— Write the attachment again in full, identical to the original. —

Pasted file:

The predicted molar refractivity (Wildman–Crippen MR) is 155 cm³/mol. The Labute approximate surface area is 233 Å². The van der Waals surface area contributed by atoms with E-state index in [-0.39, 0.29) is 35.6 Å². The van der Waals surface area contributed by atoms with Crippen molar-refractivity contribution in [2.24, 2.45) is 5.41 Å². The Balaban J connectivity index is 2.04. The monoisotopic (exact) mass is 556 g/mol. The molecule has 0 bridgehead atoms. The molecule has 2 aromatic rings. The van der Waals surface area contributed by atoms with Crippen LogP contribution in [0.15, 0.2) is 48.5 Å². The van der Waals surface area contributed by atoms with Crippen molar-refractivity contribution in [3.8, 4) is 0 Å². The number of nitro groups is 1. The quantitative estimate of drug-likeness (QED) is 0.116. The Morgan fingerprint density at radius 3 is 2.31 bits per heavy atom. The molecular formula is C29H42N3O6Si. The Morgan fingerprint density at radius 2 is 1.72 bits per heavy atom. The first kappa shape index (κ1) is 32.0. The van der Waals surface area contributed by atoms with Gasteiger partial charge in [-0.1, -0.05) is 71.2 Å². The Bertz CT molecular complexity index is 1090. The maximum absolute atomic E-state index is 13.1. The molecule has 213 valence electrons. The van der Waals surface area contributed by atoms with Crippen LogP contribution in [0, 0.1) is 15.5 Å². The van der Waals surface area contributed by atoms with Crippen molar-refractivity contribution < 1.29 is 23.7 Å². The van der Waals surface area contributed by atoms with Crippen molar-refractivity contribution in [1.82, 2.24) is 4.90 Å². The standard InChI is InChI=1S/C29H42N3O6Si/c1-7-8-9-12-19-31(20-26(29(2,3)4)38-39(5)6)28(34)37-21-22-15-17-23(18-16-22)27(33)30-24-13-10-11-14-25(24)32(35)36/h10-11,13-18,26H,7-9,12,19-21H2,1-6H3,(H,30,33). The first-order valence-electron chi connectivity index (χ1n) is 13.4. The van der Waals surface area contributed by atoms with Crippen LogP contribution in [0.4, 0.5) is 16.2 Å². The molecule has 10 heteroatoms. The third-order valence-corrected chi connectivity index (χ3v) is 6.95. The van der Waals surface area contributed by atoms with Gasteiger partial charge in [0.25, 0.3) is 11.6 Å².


The predicted molar refractivity (Wildman–Crippen MR) is 155 cm³/mol. The Labute approximate surface area is 233 Å². The van der Waals surface area contributed by atoms with E-state index in [-0.39, 0.29) is 35.6 Å². The van der Waals surface area contributed by atoms with Crippen molar-refractivity contribution in [2.24, 2.45) is 5.41 Å². The Balaban J connectivity index is 2.04. The monoisotopic (exact) mass is 556 g/mol. The molecule has 0 bridgehead atoms. The molecule has 2 aromatic rings. The van der Waals surface area contributed by atoms with Crippen LogP contribution in [0.15, 0.2) is 48.5 Å². The van der Waals surface area contributed by atoms with Crippen molar-refractivity contribution in [3.8, 4) is 0 Å². The number of nitro groups is 1. The quantitative estimate of drug-likeness (QED) is 0.116. The Morgan fingerprint density at radius 3 is 2.31 bits per heavy atom. The molecular formula is C29H42N3O6Si. The Morgan fingerprint density at radius 2 is 1.72 bits per heavy atom. The first kappa shape index (κ1) is 32.0. The van der Waals surface area contributed by atoms with Gasteiger partial charge in [-0.1, -0.05) is 71.2 Å². The Bertz CT molecular complexity index is 1090. The maximum absolute atomic E-state index is 13.1. The molecule has 213 valence electrons. The van der Waals surface area contributed by atoms with Crippen LogP contribution in [0, 0.1) is 15.5 Å². The van der Waals surface area contributed by atoms with Crippen molar-refractivity contribution < 1.29 is 23.7 Å². The van der Waals surface area contributed by atoms with Crippen molar-refractivity contribution in [1.82, 2.24) is 4.90 Å². The standard InChI is InChI=1S/C29H42N3O6Si/c1-7-8-9-12-19-31(20-26(29(2,3)4)38-39(5)6)28(34)37-21-22-15-17-23(18-16-22)27(33)30-24-13-10-11-14-25(24)32(35)36/h10-11,13-18,26H,7-9,12,19-21H2,1-6H3,(H,30,33). The first-order valence-electron chi connectivity index (χ1n) is 13.4. The van der Waals surface area contributed by atoms with Crippen LogP contribution in [0.4, 0.5) is 16.2 Å². The molecule has 10 heteroatoms. The third-order valence-corrected chi connectivity index (χ3v) is 6.95. The van der Waals surface area contributed by atoms with Gasteiger partial charge in [0.25, 0.3) is 11.6 Å².